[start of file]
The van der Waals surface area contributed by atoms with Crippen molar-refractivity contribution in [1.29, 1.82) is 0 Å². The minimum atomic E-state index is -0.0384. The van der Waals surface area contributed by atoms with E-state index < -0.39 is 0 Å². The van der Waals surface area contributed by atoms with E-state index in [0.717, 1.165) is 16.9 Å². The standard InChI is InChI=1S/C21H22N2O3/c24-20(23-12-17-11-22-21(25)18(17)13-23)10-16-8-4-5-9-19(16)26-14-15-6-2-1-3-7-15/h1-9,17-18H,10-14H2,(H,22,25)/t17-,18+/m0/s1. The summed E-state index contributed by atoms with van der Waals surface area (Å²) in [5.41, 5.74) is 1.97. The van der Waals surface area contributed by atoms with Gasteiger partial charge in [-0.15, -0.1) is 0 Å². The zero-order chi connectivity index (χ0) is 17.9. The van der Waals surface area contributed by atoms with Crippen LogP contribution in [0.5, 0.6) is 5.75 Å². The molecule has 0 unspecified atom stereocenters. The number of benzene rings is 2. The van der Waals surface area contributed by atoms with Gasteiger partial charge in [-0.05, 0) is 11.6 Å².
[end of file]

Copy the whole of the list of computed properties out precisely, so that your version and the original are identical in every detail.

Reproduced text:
The van der Waals surface area contributed by atoms with Crippen molar-refractivity contribution in [1.29, 1.82) is 0 Å². The minimum atomic E-state index is -0.0384. The van der Waals surface area contributed by atoms with E-state index < -0.39 is 0 Å². The van der Waals surface area contributed by atoms with E-state index in [0.717, 1.165) is 16.9 Å². The standard InChI is InChI=1S/C21H22N2O3/c24-20(23-12-17-11-22-21(25)18(17)13-23)10-16-8-4-5-9-19(16)26-14-15-6-2-1-3-7-15/h1-9,17-18H,10-14H2,(H,22,25)/t17-,18+/m0/s1. The summed E-state index contributed by atoms with van der Waals surface area (Å²) in [5.41, 5.74) is 1.97. The van der Waals surface area contributed by atoms with Gasteiger partial charge in [-0.15, -0.1) is 0 Å². The zero-order chi connectivity index (χ0) is 17.9. The van der Waals surface area contributed by atoms with Crippen LogP contribution in [0.5, 0.6) is 5.75 Å². The molecule has 0 unspecified atom stereocenters. The number of benzene rings is 2. The van der Waals surface area contributed by atoms with Gasteiger partial charge in [-0.05, 0) is 11.6 Å².